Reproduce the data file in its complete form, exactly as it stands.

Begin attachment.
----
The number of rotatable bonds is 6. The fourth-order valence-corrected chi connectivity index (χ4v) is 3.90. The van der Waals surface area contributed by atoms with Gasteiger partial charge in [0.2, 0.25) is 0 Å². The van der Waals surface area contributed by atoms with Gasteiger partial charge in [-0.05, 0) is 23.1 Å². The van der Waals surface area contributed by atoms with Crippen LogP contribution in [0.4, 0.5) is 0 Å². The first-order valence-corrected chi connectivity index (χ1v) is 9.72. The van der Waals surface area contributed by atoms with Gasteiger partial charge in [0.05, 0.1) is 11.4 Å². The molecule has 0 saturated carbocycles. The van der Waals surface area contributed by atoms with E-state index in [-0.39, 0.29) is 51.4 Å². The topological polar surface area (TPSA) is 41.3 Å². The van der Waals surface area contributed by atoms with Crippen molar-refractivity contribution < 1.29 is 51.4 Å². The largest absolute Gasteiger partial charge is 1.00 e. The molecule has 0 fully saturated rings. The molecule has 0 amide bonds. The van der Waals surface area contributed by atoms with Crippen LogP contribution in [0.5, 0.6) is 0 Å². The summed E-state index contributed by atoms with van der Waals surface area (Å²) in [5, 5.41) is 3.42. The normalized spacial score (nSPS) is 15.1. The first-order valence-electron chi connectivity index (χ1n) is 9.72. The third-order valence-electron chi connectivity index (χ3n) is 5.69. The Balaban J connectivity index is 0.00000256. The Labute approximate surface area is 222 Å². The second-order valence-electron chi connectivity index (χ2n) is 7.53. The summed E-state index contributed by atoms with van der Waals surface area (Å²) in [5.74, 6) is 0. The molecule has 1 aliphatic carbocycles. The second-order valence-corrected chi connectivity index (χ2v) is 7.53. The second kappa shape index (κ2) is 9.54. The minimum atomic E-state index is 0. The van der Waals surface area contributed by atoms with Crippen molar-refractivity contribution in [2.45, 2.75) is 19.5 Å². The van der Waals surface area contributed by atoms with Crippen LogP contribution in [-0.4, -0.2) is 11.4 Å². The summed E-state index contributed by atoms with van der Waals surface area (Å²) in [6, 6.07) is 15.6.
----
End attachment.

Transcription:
The number of rotatable bonds is 6. The fourth-order valence-corrected chi connectivity index (χ4v) is 3.90. The van der Waals surface area contributed by atoms with Gasteiger partial charge in [0.2, 0.25) is 0 Å². The van der Waals surface area contributed by atoms with Gasteiger partial charge in [-0.05, 0) is 23.1 Å². The van der Waals surface area contributed by atoms with Crippen LogP contribution in [0.4, 0.5) is 0 Å². The first-order valence-corrected chi connectivity index (χ1v) is 9.72. The van der Waals surface area contributed by atoms with Gasteiger partial charge in [0.05, 0.1) is 11.4 Å². The molecule has 0 saturated carbocycles. The van der Waals surface area contributed by atoms with E-state index in [-0.39, 0.29) is 51.4 Å². The topological polar surface area (TPSA) is 41.3 Å². The van der Waals surface area contributed by atoms with Crippen molar-refractivity contribution < 1.29 is 51.4 Å². The largest absolute Gasteiger partial charge is 1.00 e. The molecule has 0 fully saturated rings. The molecule has 0 amide bonds. The van der Waals surface area contributed by atoms with Crippen LogP contribution in [0.5, 0.6) is 0 Å². The summed E-state index contributed by atoms with van der Waals surface area (Å²) in [5, 5.41) is 3.42. The normalized spacial score (nSPS) is 15.1. The first-order valence-electron chi connectivity index (χ1n) is 9.72. The third-order valence-electron chi connectivity index (χ3n) is 5.69. The Balaban J connectivity index is 0.00000256. The Labute approximate surface area is 222 Å². The second-order valence-electron chi connectivity index (χ2n) is 7.53. The summed E-state index contributed by atoms with van der Waals surface area (Å²) in [5.74, 6) is 0. The molecule has 1 aliphatic carbocycles. The second-order valence-corrected chi connectivity index (χ2v) is 7.53. The second kappa shape index (κ2) is 9.54. The minimum atomic E-state index is 0. The van der Waals surface area contributed by atoms with Crippen molar-refractivity contribution in [2.45, 2.75) is 19.5 Å². The van der Waals surface area contributed by atoms with Crippen LogP contribution in [-0.4, -0.2) is 11.4 Å². The summed E-state index contributed by atoms with van der Waals surface area (Å²) in [6, 6.07) is 15.6.